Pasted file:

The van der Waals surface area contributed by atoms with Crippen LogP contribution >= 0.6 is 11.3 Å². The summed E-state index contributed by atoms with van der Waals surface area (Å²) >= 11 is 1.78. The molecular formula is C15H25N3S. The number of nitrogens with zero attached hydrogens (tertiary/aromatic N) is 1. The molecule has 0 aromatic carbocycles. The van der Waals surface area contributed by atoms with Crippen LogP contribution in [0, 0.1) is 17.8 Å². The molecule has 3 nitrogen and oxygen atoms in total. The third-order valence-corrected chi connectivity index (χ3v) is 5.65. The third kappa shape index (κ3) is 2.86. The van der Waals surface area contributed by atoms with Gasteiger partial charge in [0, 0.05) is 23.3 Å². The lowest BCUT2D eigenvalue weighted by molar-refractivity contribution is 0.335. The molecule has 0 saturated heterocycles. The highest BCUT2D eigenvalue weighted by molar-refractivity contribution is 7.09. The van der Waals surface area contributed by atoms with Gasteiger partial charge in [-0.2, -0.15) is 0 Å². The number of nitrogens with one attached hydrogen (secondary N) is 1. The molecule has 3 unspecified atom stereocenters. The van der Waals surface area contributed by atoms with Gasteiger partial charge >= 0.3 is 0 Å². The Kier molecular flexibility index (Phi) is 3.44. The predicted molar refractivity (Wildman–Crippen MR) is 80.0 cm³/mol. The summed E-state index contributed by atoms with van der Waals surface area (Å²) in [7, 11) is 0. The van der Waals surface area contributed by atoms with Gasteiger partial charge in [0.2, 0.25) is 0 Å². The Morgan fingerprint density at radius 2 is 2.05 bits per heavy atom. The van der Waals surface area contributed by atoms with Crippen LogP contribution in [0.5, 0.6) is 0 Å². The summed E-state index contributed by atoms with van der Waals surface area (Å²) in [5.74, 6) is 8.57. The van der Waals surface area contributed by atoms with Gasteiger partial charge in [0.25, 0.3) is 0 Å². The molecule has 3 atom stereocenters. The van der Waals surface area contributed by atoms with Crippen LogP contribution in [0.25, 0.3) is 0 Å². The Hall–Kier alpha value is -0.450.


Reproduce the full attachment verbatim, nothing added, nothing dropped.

The van der Waals surface area contributed by atoms with Crippen LogP contribution >= 0.6 is 11.3 Å². The summed E-state index contributed by atoms with van der Waals surface area (Å²) >= 11 is 1.78. The molecular formula is C15H25N3S. The number of nitrogens with zero attached hydrogens (tertiary/aromatic N) is 1. The molecule has 0 aromatic carbocycles. The van der Waals surface area contributed by atoms with Crippen LogP contribution in [0, 0.1) is 17.8 Å². The molecule has 3 nitrogen and oxygen atoms in total. The third-order valence-corrected chi connectivity index (χ3v) is 5.65. The third kappa shape index (κ3) is 2.86. The van der Waals surface area contributed by atoms with Gasteiger partial charge in [0, 0.05) is 23.3 Å². The lowest BCUT2D eigenvalue weighted by molar-refractivity contribution is 0.335. The molecule has 0 saturated heterocycles. The highest BCUT2D eigenvalue weighted by molar-refractivity contribution is 7.09. The van der Waals surface area contributed by atoms with Gasteiger partial charge in [-0.2, -0.15) is 0 Å². The number of nitrogens with one attached hydrogen (secondary N) is 1. The molecule has 3 unspecified atom stereocenters. The van der Waals surface area contributed by atoms with Gasteiger partial charge >= 0.3 is 0 Å². The Kier molecular flexibility index (Phi) is 3.44. The predicted molar refractivity (Wildman–Crippen MR) is 80.0 cm³/mol. The summed E-state index contributed by atoms with van der Waals surface area (Å²) in [7, 11) is 0. The van der Waals surface area contributed by atoms with Gasteiger partial charge in [0.2, 0.25) is 0 Å². The Morgan fingerprint density at radius 2 is 2.05 bits per heavy atom. The van der Waals surface area contributed by atoms with Crippen LogP contribution in [0.5, 0.6) is 0 Å². The summed E-state index contributed by atoms with van der Waals surface area (Å²) in [5.74, 6) is 8.57. The van der Waals surface area contributed by atoms with Gasteiger partial charge in [0.25, 0.3) is 0 Å². The molecule has 3 atom stereocenters. The van der Waals surface area contributed by atoms with Crippen LogP contribution in [0.25, 0.3) is 0 Å². The Hall–Kier alpha value is -0.450.